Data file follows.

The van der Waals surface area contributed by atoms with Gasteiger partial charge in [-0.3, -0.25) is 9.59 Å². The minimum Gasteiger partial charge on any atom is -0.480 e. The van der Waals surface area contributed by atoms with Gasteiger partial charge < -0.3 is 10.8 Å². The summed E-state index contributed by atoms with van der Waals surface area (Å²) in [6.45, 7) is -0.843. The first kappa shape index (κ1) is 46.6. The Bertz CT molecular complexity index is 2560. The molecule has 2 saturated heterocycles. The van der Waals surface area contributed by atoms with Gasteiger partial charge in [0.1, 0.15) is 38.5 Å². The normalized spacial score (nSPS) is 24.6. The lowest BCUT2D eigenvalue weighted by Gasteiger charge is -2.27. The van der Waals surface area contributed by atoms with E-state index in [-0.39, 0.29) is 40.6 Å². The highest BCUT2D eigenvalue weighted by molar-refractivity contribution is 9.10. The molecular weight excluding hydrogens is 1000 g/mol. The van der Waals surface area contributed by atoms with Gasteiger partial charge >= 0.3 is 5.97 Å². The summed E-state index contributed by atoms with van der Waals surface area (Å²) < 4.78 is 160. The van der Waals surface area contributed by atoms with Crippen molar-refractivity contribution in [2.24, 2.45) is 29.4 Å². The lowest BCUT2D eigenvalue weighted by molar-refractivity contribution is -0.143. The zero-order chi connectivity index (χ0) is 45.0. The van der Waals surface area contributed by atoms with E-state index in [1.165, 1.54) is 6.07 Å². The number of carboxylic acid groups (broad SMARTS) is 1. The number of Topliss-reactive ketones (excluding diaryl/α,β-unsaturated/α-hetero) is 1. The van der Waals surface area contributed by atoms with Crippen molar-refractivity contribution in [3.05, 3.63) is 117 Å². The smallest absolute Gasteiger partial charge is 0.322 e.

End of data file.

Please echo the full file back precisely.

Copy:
The van der Waals surface area contributed by atoms with Gasteiger partial charge in [-0.3, -0.25) is 9.59 Å². The minimum Gasteiger partial charge on any atom is -0.480 e. The van der Waals surface area contributed by atoms with Gasteiger partial charge < -0.3 is 10.8 Å². The summed E-state index contributed by atoms with van der Waals surface area (Å²) in [6.45, 7) is -0.843. The first kappa shape index (κ1) is 46.6. The Bertz CT molecular complexity index is 2560. The molecule has 2 saturated heterocycles. The van der Waals surface area contributed by atoms with Gasteiger partial charge in [0.1, 0.15) is 38.5 Å². The normalized spacial score (nSPS) is 24.6. The lowest BCUT2D eigenvalue weighted by Gasteiger charge is -2.27. The van der Waals surface area contributed by atoms with E-state index in [-0.39, 0.29) is 40.6 Å². The highest BCUT2D eigenvalue weighted by molar-refractivity contribution is 9.10. The molecular weight excluding hydrogens is 1000 g/mol. The van der Waals surface area contributed by atoms with Gasteiger partial charge >= 0.3 is 5.97 Å². The summed E-state index contributed by atoms with van der Waals surface area (Å²) < 4.78 is 160. The van der Waals surface area contributed by atoms with Crippen molar-refractivity contribution in [2.24, 2.45) is 29.4 Å². The lowest BCUT2D eigenvalue weighted by molar-refractivity contribution is -0.143. The zero-order chi connectivity index (χ0) is 45.0. The van der Waals surface area contributed by atoms with E-state index in [1.165, 1.54) is 6.07 Å². The number of carboxylic acid groups (broad SMARTS) is 1. The number of Topliss-reactive ketones (excluding diaryl/α,β-unsaturated/α-hetero) is 1. The van der Waals surface area contributed by atoms with Crippen molar-refractivity contribution in [3.05, 3.63) is 117 Å². The smallest absolute Gasteiger partial charge is 0.322 e.